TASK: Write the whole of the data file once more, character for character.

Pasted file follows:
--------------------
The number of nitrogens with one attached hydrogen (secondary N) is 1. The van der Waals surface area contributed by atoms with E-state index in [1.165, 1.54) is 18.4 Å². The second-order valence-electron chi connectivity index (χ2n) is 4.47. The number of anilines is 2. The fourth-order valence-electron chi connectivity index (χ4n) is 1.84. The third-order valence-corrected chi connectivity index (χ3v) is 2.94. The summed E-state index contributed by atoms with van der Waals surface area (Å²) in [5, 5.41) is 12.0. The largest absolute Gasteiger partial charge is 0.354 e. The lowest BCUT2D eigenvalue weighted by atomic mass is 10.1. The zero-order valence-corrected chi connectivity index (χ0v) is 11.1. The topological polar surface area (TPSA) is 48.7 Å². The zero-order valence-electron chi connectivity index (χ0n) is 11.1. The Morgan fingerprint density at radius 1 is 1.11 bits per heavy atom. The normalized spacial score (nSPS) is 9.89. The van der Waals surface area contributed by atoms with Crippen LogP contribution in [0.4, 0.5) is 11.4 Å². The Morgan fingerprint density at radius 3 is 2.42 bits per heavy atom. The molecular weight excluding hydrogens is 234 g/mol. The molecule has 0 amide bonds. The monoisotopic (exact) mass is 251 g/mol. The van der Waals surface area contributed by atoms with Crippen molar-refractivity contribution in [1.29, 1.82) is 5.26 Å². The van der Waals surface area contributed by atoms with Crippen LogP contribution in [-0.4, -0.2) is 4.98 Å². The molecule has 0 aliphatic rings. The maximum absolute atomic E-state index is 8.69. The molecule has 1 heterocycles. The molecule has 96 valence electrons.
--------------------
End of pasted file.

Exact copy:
The number of nitrogens with one attached hydrogen (secondary N) is 1. The van der Waals surface area contributed by atoms with E-state index in [1.165, 1.54) is 18.4 Å². The second-order valence-electron chi connectivity index (χ2n) is 4.47. The number of anilines is 2. The fourth-order valence-electron chi connectivity index (χ4n) is 1.84. The third-order valence-corrected chi connectivity index (χ3v) is 2.94. The summed E-state index contributed by atoms with van der Waals surface area (Å²) in [5, 5.41) is 12.0. The largest absolute Gasteiger partial charge is 0.354 e. The lowest BCUT2D eigenvalue weighted by atomic mass is 10.1. The zero-order valence-corrected chi connectivity index (χ0v) is 11.1. The topological polar surface area (TPSA) is 48.7 Å². The zero-order valence-electron chi connectivity index (χ0n) is 11.1. The Morgan fingerprint density at radius 1 is 1.11 bits per heavy atom. The normalized spacial score (nSPS) is 9.89. The van der Waals surface area contributed by atoms with Crippen LogP contribution in [0.4, 0.5) is 11.4 Å². The Morgan fingerprint density at radius 3 is 2.42 bits per heavy atom. The molecular weight excluding hydrogens is 234 g/mol. The molecule has 0 amide bonds. The monoisotopic (exact) mass is 251 g/mol. The van der Waals surface area contributed by atoms with Crippen molar-refractivity contribution in [1.29, 1.82) is 5.26 Å². The van der Waals surface area contributed by atoms with Crippen LogP contribution in [-0.4, -0.2) is 4.98 Å². The molecule has 0 aliphatic rings. The maximum absolute atomic E-state index is 8.69. The molecule has 1 heterocycles. The molecule has 96 valence electrons.